A simple substitution cypher, as described above, would also be very easy to break with modern methods. These have been applied to the Voynich manuscript and yielded nothing. In fact, attempts to decrypt the codex assuming it used a number of more complex encryption methods have failed, too. Even without being able to decrypt the book, many cipher systems can be eliminated because such ciphers produce text with certain characteristics not seen in the manuscript.

A Natural Language

Another possibility is that the text was written in a little known-language for which a new phonic alphabet was created. Analysis of the frequency that the letters and groups of letters appear suggest that the document is indeed a natural language. In 1976, James R Child of the National Security Agency suggested that the document was written in a "hitherto unknown North Germanic dialect". In 2003, Zbigniew Banasik proposed that the manuscript is written in the Manchu language. Other experts have suggested that the manuscript may be in an unknown Chinese or Vietnamese dialect because it has similar characteristics, including the frequency of doubled and tripled words.

However, none of these ideas have been proven, and the source and meaning of the script remains unknown.

There is the possibility that the language used in the Voynich manuscript is an artificially-constructed language (that is one in which the grammar and vocabulary have been consciously devised rather than having arisen naturally). However, at the time of the writing of the manuscript, the idea of a constructed language was not yet well known, which makes this possibility seem unlikely.

Is It a Fraud?

The book is so odd that many people think that it is some kind of hoax. Who might be behind such a forgery? Well, Voynich is one of the first possibilities most people consider. As an antique book dealer, he would have the knowledge and means to fabricate such a document. If he could have convinced people that the author was Roger Bacon, the value of the manuscript would have been immense. Even though the pages have been carbon dated to the 13th century, it is possible that Voynich found blank leaves created in that period but never used. The iron gall ink used in the writing can't be dated and could have been applied at any time, so the possibility of a modern hoax can't be ruled out completely.

However, the likelihood of finding that number of unused vellum sheets all from the same era seems to make a modern hoax very unlikely. Also, the 1639 letter from Baresch to Kircher concerning the manuscript proves that such a document did certainly exist during this period, even if we can't absolutely prove that the Voynich manuscript is the book being referred to in the communication.

There still remains the possibility that the document is not a modern fraud, but an old one. In 2003 Gordon Rugg, a psychologist who teaches in the computer science department of Keele University near Manchester, England, advanced the theory that the book was simply gibberish. A clever forger could have produced the document by using a table of word prefixes, stems, and suffixes, which would have been chosen and merged by means of a paper overlay with holes. Such an overlay ( called a Cardan grille), was used starting around 1550 as an encryption tool. Using such a tool would allow the creator of the document to quickly produce something that looked like a real language, but actually had no meaning.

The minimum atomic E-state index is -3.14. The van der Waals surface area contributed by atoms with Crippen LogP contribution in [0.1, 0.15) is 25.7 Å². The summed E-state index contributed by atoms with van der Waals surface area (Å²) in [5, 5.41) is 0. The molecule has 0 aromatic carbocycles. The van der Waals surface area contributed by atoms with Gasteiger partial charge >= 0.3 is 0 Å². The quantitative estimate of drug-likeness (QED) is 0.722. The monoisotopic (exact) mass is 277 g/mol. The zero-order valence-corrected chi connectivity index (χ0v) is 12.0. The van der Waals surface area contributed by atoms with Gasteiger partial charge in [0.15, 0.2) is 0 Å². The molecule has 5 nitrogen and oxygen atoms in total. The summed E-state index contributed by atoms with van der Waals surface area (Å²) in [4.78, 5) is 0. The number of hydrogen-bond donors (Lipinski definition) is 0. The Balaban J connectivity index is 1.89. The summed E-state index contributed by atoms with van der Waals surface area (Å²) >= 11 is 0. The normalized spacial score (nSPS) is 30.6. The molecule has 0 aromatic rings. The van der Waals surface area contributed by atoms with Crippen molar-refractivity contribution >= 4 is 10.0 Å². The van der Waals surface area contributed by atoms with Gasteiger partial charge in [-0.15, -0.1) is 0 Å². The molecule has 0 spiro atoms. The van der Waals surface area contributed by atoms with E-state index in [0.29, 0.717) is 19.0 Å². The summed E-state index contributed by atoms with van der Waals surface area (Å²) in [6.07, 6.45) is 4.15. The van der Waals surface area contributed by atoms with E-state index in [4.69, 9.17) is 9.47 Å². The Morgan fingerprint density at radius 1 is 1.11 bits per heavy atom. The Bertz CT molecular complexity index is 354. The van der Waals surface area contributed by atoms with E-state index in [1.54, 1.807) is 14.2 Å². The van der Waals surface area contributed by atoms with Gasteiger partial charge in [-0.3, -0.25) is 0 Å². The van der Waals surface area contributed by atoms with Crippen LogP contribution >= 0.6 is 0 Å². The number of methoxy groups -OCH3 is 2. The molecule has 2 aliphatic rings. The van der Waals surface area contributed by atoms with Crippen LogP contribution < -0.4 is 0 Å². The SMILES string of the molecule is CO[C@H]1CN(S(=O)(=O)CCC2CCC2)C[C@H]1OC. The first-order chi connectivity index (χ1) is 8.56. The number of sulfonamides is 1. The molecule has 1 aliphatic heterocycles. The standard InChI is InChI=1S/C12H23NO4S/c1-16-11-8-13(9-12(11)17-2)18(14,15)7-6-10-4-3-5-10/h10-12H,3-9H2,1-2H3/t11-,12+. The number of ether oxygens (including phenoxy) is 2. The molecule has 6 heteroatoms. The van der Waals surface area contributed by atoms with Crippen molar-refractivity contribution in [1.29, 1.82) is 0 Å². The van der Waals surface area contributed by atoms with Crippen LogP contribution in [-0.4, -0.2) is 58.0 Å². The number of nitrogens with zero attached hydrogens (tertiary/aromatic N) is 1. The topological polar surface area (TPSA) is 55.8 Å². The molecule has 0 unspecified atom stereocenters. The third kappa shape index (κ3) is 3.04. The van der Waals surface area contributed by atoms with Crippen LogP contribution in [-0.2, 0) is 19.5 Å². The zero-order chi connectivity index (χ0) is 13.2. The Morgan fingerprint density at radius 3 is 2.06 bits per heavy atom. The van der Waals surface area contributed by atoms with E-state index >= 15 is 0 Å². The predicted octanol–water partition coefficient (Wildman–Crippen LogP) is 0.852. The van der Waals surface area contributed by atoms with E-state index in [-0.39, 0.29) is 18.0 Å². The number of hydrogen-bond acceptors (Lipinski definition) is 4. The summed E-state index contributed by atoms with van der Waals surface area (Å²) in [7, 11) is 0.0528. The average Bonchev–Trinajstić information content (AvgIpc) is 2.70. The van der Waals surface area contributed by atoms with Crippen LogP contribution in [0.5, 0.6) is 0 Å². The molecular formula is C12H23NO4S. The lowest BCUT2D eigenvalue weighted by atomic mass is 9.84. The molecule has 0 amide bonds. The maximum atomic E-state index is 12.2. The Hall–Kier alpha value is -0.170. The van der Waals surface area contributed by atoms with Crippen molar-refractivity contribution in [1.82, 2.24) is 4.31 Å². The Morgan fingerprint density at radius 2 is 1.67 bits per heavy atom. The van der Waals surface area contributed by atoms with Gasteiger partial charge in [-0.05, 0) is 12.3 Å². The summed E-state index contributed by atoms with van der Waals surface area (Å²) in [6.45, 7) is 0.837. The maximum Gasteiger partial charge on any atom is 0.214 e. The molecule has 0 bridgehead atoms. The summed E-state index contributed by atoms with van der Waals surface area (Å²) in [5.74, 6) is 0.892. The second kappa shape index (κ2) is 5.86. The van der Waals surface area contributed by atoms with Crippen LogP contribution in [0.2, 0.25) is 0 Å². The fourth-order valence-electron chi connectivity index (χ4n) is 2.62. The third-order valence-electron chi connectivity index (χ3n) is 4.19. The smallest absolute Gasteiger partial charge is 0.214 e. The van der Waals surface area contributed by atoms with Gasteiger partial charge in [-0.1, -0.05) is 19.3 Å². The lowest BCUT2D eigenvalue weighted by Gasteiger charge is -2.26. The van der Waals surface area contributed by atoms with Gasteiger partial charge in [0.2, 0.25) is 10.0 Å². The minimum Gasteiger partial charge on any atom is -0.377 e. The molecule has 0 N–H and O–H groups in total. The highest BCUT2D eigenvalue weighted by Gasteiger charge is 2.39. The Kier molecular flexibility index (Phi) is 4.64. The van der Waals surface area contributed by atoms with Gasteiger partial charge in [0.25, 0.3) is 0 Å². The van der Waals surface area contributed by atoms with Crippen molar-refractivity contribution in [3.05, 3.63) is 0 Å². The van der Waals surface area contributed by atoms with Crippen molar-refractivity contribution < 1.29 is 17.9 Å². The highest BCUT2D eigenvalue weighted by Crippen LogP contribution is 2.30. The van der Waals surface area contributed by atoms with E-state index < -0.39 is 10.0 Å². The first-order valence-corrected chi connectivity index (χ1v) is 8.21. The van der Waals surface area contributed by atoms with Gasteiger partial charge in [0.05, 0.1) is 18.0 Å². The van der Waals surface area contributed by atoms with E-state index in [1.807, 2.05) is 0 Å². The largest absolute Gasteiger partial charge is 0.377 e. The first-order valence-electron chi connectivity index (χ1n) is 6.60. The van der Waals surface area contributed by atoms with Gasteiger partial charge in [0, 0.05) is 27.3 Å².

Why would he do that? Rugg thinks that it was for money. You might be able to sell such an indecipherable mysterious book to someone who thought it might contain secret knowledge when decoded. Indeed, the Voynich manuscript was sold to Roman Emperor Rudolf II for the equivalent of $30,000 today. Rugg's prime suspect for this skullduggery is Edward Kelley, a member of the court of Elizabeth I who made himself part of the household of the queen's astrologer, John Dee, and supposedly acted as a medium for angels. In experiments, Rugg claims that by using a Cardan grille he was able to produce text that looks a lot like the Voynich manuscript, but actually was just gibberish.

Other researchers disagree. In 2013 Marcelo Montemurro, a theoretical physicist from the University of Manchester, led a study where he used a computerized statistical method to analyze the text. The results according to Montemurro showed that "content-bearing words tend to occur in a clustered pattern, where they are required as part of the specific information being written. Over long spans of texts, words leave a statistical signature about their use. When the topic shifts, other words are needed." The Voynich manuscript, like real languages, shows just such a pattern.

Even Rugg conceded that it is possible that although much of the document might be rubbish constructed by the use of the tables and Cardan grilles, the remaining part might contain an encrypted message.

Possible Translation

In 2014 Stephen Bax, a professor of applied linguistics, claimed he had decoded a few of the words by starting with the proper names of some of the pictures. "The manuscript has a lot of illustrations of stars and plants. I was able to identify some of these, with their names, by looking at mediaeval herbal manuscripts in Arabic and other languages, and I then made a start on a decoding, with some exciting results," explained Bax.

Despite Bax's enthusiasm, it should be noted that a number of other experts have claimed to have decoded small parts of the Voynich manuscript, but none of these was proven to be successful with the whole document. We will have to wait and see if his method finally solves the enigma of the Voynich manuscript, or if it is simply another dead end.

Copyright Lee Krystek 2015. All Rights Reserved.